Parkinson’s Disease sufferer Francis Halshaw, says going to South Buckinghamshire Community Hospice is one of the highlights of his week.
Francis, 80, a one-time champion swimmer from Maidenhead who now lives in Hazlemere, enjoys socialising with other patients and teaching them card games. But the father-of-four also gets treated to massages, haircuts and beard trims as well as lunch. Another advantage of going to the hospice is that nurses are able to make appropriate referrals if necessary to other experts, such as speech and language therapists, physiotherapists and complementary therapists.
Francis said: “I was feeling lonely at home. I have a good family who visit me regularly, but it’s not the same as going out to see other people. I look forward to coming here. It is one of the highlights of my week.”
He was first diagnosed with Parkinson’s Disease four years ago. The condition affects his walking, co-ordination, speech and swallowing. Previously, he was fit and healthy, enjoying skiing and long distance walking trails in Britain, Spain, France and Cyprus. At the age of 70, Francis was a swimming champion in the veterans’ category, winning two major freestyle competitions in the same year.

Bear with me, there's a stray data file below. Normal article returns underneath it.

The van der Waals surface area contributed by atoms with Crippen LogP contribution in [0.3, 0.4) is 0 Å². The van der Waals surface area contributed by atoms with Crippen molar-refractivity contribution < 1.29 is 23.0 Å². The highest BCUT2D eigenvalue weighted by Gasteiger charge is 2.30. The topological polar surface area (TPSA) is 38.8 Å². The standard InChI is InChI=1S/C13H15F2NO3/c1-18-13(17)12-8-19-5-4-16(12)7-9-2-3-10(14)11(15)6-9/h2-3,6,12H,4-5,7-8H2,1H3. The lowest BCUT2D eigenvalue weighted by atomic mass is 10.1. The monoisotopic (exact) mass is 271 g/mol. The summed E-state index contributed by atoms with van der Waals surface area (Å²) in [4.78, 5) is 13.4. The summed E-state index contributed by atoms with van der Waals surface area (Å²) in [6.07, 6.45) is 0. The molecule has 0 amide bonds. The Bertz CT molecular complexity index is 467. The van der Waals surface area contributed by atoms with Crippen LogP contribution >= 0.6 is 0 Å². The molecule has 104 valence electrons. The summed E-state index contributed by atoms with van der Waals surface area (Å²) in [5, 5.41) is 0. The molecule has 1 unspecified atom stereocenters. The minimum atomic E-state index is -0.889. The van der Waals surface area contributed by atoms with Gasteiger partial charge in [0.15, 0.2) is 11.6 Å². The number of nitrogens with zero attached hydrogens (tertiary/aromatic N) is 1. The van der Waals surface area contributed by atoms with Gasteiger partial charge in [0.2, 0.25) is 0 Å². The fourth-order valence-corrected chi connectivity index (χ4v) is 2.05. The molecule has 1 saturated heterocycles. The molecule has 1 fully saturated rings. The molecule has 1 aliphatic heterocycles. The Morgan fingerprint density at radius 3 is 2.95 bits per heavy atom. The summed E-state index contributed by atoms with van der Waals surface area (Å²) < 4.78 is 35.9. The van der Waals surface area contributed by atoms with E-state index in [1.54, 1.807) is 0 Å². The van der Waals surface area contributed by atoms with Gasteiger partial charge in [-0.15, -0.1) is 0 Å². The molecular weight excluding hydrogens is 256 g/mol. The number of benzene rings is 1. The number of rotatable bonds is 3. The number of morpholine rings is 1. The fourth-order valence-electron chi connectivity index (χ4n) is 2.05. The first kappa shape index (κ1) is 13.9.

But he had to give up swimming about a year ago as his co-ordination deteriorated. He was referred to the hospice in November 2016 and attends Tuesdays to receive therapies, socialise and have lunch, and also comes in on Wednesdays for music therapy.
Senior Hospice Nurse Carole Hildreth said: “Francis loves coming here and socialising but, at the same time, we are able to keep an eye on him and make any referrals he may need. It means he is enjoying himself and having a nice day out while all this therapeutic work is going on in the background. That’s why this differs from a social club or day centre.”